Do you see what EHJ did here? He amended the text of Saundara-nanda for no good reason, and then cited his own wrong amendment in support of taking doṣa (“faults”) in today's verse to mean dveṣa (hatred -- the reverse of partiality). Such scholarly busy-ness is ironic, isn't it, if what Aśvaghoṣa is really pointing to in today's verse is a condition of simplicity, a state without undue fussing about?
That EHJ amended the text of SN16.22 for no good reason was confirmed by the publication in 1988 of a German paper by Jens-Ewe Hartmann titled “Neue Aśvaghoṣa- und Mātṛceṭa Fragmente aus Ostturkistan.” The Fragmente referred to in the title was the fragment of an early palm-leaf manuscript of about the 2nd or 3rd century CE written in an Indian Kushan script but found in Sorcuq, in China. Sorcuq is on the ancient Northern Silk Road near the oasis of Turfan in the sparsely populated Xinjiang, formerly known as Chinese Turkestan. It sort of makes you want to put on a pair of desert boots, pack a ruck-sack and an Indiana Jones-style hat, and get on a plane, doesn't it? What other precious fragments might be lying in the sparsely populated dust of Xinjiang? Anyway, Hartmann's fragment has bits of the 13 verses from 16.21c to 16.33a of EHJ's edition, including the relevant section of SN16.22. And guess what? Hartmann's fragment confirms the paper manuscript's reading of roṣādhike janmani tīvra-roṣa. So EHJ needn't have bothered, after all, to amend roṣa to doṣa.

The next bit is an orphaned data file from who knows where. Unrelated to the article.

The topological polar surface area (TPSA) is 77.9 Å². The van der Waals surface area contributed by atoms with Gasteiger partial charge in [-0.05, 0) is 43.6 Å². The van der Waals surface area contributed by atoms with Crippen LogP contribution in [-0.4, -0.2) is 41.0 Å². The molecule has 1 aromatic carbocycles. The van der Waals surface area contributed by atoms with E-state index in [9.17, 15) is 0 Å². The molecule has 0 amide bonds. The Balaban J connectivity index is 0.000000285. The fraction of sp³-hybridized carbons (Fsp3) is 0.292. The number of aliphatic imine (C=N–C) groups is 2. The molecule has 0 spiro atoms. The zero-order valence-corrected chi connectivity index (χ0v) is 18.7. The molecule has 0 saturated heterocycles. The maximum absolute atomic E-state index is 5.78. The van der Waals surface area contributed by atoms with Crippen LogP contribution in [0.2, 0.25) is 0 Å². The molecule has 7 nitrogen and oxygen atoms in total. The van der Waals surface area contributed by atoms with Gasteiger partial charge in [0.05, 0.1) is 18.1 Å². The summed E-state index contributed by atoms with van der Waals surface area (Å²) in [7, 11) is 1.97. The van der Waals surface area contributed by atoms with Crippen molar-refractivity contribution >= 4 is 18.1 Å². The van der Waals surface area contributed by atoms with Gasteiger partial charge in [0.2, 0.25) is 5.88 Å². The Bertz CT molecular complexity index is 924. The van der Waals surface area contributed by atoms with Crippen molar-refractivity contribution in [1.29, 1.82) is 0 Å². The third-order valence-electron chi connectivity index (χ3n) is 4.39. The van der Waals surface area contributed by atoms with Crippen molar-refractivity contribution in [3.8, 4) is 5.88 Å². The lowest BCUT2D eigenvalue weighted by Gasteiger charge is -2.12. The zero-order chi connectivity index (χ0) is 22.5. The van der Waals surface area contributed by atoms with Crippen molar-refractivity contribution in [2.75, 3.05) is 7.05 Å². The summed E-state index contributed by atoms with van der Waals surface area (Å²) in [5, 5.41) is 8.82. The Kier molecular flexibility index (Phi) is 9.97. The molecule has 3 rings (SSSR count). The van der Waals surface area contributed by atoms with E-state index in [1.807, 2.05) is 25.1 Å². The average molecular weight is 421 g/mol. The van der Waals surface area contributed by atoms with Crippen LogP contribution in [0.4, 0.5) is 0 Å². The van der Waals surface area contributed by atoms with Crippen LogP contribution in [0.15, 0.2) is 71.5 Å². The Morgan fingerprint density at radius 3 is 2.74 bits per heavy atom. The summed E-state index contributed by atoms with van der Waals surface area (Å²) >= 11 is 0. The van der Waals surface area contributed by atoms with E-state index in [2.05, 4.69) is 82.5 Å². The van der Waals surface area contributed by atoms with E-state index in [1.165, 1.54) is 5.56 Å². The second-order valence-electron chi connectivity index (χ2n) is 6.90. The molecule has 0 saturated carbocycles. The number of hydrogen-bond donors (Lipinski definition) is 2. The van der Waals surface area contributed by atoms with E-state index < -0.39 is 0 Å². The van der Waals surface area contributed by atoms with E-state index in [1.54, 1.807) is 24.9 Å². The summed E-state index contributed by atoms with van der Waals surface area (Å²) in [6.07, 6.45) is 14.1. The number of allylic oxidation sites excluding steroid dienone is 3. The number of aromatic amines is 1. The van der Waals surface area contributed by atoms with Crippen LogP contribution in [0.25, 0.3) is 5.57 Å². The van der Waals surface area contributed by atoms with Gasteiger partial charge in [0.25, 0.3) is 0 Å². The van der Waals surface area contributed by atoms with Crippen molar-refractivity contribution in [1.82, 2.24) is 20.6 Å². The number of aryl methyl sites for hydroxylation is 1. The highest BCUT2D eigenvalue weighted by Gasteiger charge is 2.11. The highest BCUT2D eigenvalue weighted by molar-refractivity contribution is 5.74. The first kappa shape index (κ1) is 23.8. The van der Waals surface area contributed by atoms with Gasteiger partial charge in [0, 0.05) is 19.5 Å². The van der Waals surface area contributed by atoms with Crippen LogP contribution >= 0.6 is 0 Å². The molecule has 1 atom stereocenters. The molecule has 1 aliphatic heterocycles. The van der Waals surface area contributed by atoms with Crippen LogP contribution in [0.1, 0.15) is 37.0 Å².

In conclusion, the real aim of today's verse is to point to a condition of non-doing, a condition of ultimate simplicity in which the right thing is being allowed to do itself, with no sacrifice to the integrity of the allower. That much I feel sure about.